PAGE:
July 21, 2008 12:38 AM
Will Iverson be next key Nugget dealt?
By Chris Tomasson
Marcus Camby has been shown to the city line. Could Allen Iverson be the next high-dollar player to be drop-kicked out of Denver by the cost-cutting Nuggets?
Indications are the Nuggets would trade Iverson if the deal was right. They'd also trade Kenyon Martin or Nene, if anybody wanted either. And owner Stan Kroenke would be willing to deal the Rocky Mountains if he owned them and it would keep him from paying the luxury tax.
But Iverson has trade value. With an expiring $20.84 million contract, he would be an ideal acquisition for a team looking to clear salary-cap room for next summer in one swoop.
First, though, the Nuggets must decide what they want to do with their future. There has been no indication so far there is any plan, with the exception of Kroenke suddenly becoming very budget conscious and perhaps looking to start collecting S&H Green Stamps.
There's a slim chance the Nuggets could get under the tax threshold for next season. One way to do that would be to trade Iverson and get back a bit less than $17 million in salaries, although that figure could vary depending upon any contract restricted free-agent J.R. Smith might sign with Denver.
If the Nuggets are a tax-paying team next season, they almost certainly would be out of the tax in 2009-10 if were to let Iverson walk after next season. But do they want to let Iverson go for nothing, although that seems to be a trend these days (the Clippers may end up giving up nill for Camby)?
If the Nuggets want to try to carve out cap room in the summer of 2010, when the likes of LeBron James, Dwyane Wade and Chris Bosh can become free agents, then it might make sense to wave goodbye to Iverson for nothing.
However, the Nuggets might deem carving out such cap room too tough or too risky. After all, they are looking to re-sign Smith, they will have to make a call on re-signing Linas Kleiza by next summer and Carmelo Anthony, Martin and Nene all still will be under huge contracts in 2010-11.
If cap room is 2010 is not a realistic goal, then the Nuggets might not want to let Iverson bolt for nothing. While perhaps trading him before the start of the season might be too quick of a move, it wouldn't be surprising if suitors are lining up for Iverson at next February's trade deadline.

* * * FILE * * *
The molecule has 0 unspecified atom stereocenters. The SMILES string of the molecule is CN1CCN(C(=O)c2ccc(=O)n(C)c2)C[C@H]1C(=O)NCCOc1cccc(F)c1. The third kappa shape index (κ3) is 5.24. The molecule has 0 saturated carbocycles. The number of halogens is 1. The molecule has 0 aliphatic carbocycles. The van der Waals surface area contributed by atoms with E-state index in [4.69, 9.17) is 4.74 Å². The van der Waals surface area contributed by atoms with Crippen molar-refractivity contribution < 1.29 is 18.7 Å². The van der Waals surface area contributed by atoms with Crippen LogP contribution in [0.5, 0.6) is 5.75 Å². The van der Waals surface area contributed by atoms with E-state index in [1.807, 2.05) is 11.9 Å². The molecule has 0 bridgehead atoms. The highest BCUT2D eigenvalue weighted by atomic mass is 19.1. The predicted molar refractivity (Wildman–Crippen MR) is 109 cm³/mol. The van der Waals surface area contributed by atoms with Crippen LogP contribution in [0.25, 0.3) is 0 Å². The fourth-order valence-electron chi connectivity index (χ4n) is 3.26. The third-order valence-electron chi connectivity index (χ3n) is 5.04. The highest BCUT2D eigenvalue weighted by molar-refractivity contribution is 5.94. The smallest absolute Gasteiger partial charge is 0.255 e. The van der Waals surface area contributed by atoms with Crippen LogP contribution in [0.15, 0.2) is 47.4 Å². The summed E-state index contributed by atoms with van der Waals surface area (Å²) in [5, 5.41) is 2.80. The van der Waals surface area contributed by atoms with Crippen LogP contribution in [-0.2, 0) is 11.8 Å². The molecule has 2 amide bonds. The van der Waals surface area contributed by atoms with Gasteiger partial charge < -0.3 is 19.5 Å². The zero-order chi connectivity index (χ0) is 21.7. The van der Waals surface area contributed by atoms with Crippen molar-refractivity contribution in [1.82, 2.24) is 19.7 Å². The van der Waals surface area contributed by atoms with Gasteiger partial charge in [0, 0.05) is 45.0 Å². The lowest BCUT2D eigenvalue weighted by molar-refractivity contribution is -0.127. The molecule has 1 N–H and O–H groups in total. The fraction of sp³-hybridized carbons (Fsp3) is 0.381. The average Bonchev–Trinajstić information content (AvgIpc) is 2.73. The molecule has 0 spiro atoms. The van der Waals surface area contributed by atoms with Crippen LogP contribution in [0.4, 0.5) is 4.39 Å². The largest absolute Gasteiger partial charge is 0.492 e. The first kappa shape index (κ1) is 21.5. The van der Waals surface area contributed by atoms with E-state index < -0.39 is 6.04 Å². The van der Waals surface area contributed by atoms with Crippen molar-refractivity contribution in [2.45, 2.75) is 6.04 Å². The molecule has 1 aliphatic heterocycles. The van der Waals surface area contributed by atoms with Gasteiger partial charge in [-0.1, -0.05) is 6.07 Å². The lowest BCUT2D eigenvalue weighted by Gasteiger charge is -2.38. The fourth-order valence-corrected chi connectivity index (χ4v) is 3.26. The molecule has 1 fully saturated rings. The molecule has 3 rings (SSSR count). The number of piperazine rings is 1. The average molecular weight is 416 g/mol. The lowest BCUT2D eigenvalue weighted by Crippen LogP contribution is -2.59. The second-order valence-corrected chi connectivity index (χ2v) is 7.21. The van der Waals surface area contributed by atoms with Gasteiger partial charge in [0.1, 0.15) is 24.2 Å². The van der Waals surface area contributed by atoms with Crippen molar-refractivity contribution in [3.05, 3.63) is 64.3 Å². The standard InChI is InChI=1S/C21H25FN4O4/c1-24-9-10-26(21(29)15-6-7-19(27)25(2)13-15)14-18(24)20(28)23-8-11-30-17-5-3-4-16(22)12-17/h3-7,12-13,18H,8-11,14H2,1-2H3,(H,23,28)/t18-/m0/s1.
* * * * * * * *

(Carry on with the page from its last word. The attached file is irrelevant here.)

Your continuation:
A team out of contention could pick up Iverson, sell a few extra tickets, and create heaps of cap room. Even a team in contention could think Iverson might be a missing piece, and then also get cap room if he is elected not to be kept.
If the Nuggets dealt Iverson, the key would be to get first-round draft choices and/or young prospects. The Nuggets might have to take back some longer contracts, but, if they're out of the luxury tax and not trying to carve out cap room in 2010, that might not be such a bad deal.
There, of course, is one more possibility, but that doesn't seem overly likely at this point. The Nuggets could look to re-sign Iverson after he becomes a free agent next summer.
But the Nuggets never offered Iverson a multiyear contract even though his camp was willing earlier this summer for Iverson to opt out of his contract and take less money this season. And, while Iverson has said he wants to finish his career in Denver, one wonders what he might be thinking after Camby was given away (Iverson has been unavailable for comment).
Furthermore, it's always tough for a player to return to a team after a drastic salary cut. I wouldn't want to be standing too close to Iverson at a time when the Nuggets might say, "We'll give you $5 million or $6 million for 2009-10. That's only a 75-percent pay cut.''
So perhaps the Nuggets will dispatch Iverson by next February's trade deadline. Hey, Memphis has salary-cap room and the Grizzlies need to sell some tickets.